Every weekend SPIN will compile the current avalanche forecasts and weather for the Interior. As a reminder, we’ve pulled this information together for a convenient overview to help make your initial plans and recommend reading the full avalanche forecast, and checking and assessing conditions on your own specific to your unique location. Tune in at the end of each week to get the forecast before your weekend
For those of you headed north from Sun Peaks this weekend, be advised there is a Special Public Avalanche Warning (SPAW) for the Cariboos, North and South Rockies, as well as Waterton Lakes National Park.
The warning will be in place until the end of the weekend and will be reassessed Monday morning by Avalanche Canada forecasters.
A persistent weak layer (PWL) is the main culprit in the above regions and avalanches on the PWL have resulted in two avalanche fatalities in the North Rockies and a near-miss in the South Rockies.
Avalanche Canada warned that the PWL exists throughout the province but is more susceptible to human triggering in the above mentioned avalanche regions.
“The next wave of storms is going to make for great riding but will also increase the load on these persistent weak layers, making avalanches even easier to trigger,” explained Warning Service Manager Karl Klassen. “This string of fatal and serious incidents should be a wake up call for all backcountry users. This layer is deep enough that it’s not easily seen, but large and destructive human triggered avalanches are expected.”
The Meteorological Service of Canada, via Avalanche Canada’s Mountain Weather Forecast, has predicted that tonight an arctic cold front will bring up to five centimetres of snow to the Interior.
The cold front will complete its journey across the province Saturday morning followed by a ridge of high pressure with dry and clear skies and winds up to 30 km/h during the day.
A subsequent warm front will deliver rising freezing levels and five more centimetres of snow with moderate westerly winds overnight Saturday.
A cold front will move its way towards the Interior Sunday night while a low pressure system develops over the south of the province with strong winds changing from south 60-80km/h to north 30-50km/h.
A trailing trough is expected to land on the coast and make its way inland Monday night.
Sun Peaks Resort is forecasting a mix of sun and cloud Saturday with 15km/h northwest winds gusting to 30km/h in the alpine but changing to southwest in the afternoon and a high of -6C.
Sunday’s forecast shows a low of -7C and high of -4C meanwhile snow is out of the local forecast until Monday.
In the Cariboos (where the SPAW is active) as well as the North and South Columbia avalanche regions, the avalanche forecast is considerable at all elevations today while slightly dropping throughout the weekend.
Saturday all regions are forecasted as considerable treeline and above and moderate below treeline while Sunday shows a considerable rating in the alpine and moderate treeline and below.
The three regions also have the same avalanche problems, storm slabs and persistent slabs.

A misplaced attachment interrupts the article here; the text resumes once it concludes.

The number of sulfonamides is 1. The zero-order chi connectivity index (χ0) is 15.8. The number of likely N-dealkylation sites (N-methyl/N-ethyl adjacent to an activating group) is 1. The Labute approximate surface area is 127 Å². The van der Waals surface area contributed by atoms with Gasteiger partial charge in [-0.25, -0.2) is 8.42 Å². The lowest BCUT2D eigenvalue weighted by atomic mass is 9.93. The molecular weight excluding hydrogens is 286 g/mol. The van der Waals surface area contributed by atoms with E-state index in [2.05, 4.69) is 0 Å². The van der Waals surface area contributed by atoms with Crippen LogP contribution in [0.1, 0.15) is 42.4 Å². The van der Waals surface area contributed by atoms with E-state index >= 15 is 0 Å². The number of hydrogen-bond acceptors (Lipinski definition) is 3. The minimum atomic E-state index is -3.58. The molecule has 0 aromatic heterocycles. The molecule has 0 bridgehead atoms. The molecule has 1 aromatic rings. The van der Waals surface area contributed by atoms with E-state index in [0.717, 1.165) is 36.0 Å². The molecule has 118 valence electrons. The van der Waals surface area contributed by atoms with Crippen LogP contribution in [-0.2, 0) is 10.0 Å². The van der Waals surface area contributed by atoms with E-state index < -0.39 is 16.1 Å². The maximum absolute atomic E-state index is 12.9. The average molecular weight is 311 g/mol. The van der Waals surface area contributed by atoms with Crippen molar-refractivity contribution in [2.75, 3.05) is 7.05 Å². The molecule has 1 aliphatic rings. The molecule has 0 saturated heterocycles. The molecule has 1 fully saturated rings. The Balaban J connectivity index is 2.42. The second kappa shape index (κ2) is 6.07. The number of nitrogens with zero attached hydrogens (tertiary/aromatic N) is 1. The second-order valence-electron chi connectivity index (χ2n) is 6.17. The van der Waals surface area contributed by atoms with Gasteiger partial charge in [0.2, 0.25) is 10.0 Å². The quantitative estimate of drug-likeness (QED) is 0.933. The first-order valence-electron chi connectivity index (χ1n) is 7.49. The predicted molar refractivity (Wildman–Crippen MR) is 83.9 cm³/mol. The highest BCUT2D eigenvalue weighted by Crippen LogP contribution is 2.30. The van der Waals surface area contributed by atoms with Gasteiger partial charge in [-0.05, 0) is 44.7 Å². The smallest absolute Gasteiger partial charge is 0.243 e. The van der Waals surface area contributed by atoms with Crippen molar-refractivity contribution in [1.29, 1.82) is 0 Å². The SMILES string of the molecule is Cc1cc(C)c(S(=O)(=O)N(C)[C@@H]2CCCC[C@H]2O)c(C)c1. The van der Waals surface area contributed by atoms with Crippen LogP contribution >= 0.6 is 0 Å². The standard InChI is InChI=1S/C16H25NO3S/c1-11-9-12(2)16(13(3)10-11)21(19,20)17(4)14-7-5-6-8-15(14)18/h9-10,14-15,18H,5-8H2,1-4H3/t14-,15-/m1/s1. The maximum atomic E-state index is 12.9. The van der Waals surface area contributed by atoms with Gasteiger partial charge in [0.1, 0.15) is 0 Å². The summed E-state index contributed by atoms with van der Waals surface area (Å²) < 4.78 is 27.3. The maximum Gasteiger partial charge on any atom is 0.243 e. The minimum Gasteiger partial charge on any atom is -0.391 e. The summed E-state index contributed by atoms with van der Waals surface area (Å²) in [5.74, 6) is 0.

The storm slab problem will be brought on by weekend snow and strong winds treeline and above on all aspects with a likely chance of producing up to size two avalanches.
Wind loaded areas will be of special concern as storm slabs and cornices are expected to build this weekend. Caution on ridges and lee features is advised.
The second avalanche problem consists of a persistent slab at all elevations and aspects. It is likely to trigger size 2-3.5 avalanches in the North Columbias and Cariboo regions while in the South Columbia region there is a likely chance of size 2-2.5 avalanches.
Various persistent weak layers currently exist in the snowpack.
For the North and South Columbia regions, two weak layers exist. The first is down 40-80cm and consists of sugary facets below storm snow while the second from late January is buried 80-120cm consisting of surface hoar. Isolated and sporadic avalanche activity has been noted to occur on this layer.
It is important to once again note the Cariboos be of special concern considering the SPAW.
There are three persistent weak layers, the first is found 40-80cm below storm snow on sugary facets, while the other two are composed of surface hoar or facets on a sun crust and are anywhere from 80-200cm down, most commonly found at treeline or in cut-blocks. While the deeper two weak layers have not produced any large avalanches in the Cariboos, they have been the cause of recent large avalanches in the North Rockies region including two fatalities.
Meanwhile, the Coquihalla danger ratings are forecasted as considerable in the alpine on Saturday but moderate treeline and below. Sunday is moderate at all elevations.
Avalanche problems consist of storm slabs at all elevations, on all aspects, and are very likely to produce up to size 2.5 avalanches.
The second problem is cornices in the alpine on lee aspects (northwest, north, northeast and east). If cornices do fail they could possibly produce size 1.5-2.5 avalanches.
Avalanche Canada advised that the avalanche forecast could increase to high if more than 20cm fell anywhere in the Southcoast Inland area.
For the full forecast including terrain and travel advice for the region you are going to, as well as further details regarding the snowpack, weather, and avalanche observations and more, visit www.avalanche.ca.
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